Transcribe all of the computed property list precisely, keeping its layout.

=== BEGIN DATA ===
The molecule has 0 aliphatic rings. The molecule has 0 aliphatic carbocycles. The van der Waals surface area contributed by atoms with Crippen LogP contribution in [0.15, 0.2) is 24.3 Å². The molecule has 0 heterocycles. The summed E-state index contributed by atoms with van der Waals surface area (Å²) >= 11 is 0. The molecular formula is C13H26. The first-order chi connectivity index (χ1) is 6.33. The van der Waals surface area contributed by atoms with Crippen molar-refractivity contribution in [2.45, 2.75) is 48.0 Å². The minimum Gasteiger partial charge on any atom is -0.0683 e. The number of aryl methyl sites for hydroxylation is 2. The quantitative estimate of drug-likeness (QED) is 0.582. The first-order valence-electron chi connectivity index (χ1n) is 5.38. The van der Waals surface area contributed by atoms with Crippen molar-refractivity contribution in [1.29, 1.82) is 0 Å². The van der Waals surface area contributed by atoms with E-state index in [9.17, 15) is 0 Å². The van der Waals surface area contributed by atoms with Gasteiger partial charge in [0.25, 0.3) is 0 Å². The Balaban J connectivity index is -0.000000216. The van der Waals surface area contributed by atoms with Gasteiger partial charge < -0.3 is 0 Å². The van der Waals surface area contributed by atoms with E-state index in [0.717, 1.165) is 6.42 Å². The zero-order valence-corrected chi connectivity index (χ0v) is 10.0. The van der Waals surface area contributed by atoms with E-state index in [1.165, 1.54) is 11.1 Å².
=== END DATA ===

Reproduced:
The molecule has 0 aliphatic rings. The molecule has 0 aliphatic carbocycles. The van der Waals surface area contributed by atoms with Crippen LogP contribution in [0.15, 0.2) is 24.3 Å². The molecule has 0 heterocycles. The summed E-state index contributed by atoms with van der Waals surface area (Å²) >= 11 is 0. The molecular formula is C13H26. The first-order chi connectivity index (χ1) is 6.33. The van der Waals surface area contributed by atoms with Crippen molar-refractivity contribution in [2.45, 2.75) is 48.0 Å². The minimum Gasteiger partial charge on any atom is -0.0683 e. The number of aryl methyl sites for hydroxylation is 2. The quantitative estimate of drug-likeness (QED) is 0.582. The first-order valence-electron chi connectivity index (χ1n) is 5.38. The van der Waals surface area contributed by atoms with Crippen molar-refractivity contribution in [1.29, 1.82) is 0 Å². The van der Waals surface area contributed by atoms with E-state index in [9.17, 15) is 0 Å². The van der Waals surface area contributed by atoms with Gasteiger partial charge in [0.25, 0.3) is 0 Å². The Balaban J connectivity index is -0.000000216. The van der Waals surface area contributed by atoms with Gasteiger partial charge < -0.3 is 0 Å². The van der Waals surface area contributed by atoms with E-state index in [0.717, 1.165) is 6.42 Å². The zero-order valence-corrected chi connectivity index (χ0v) is 10.0. The van der Waals surface area contributed by atoms with E-state index in [1.165, 1.54) is 11.1 Å².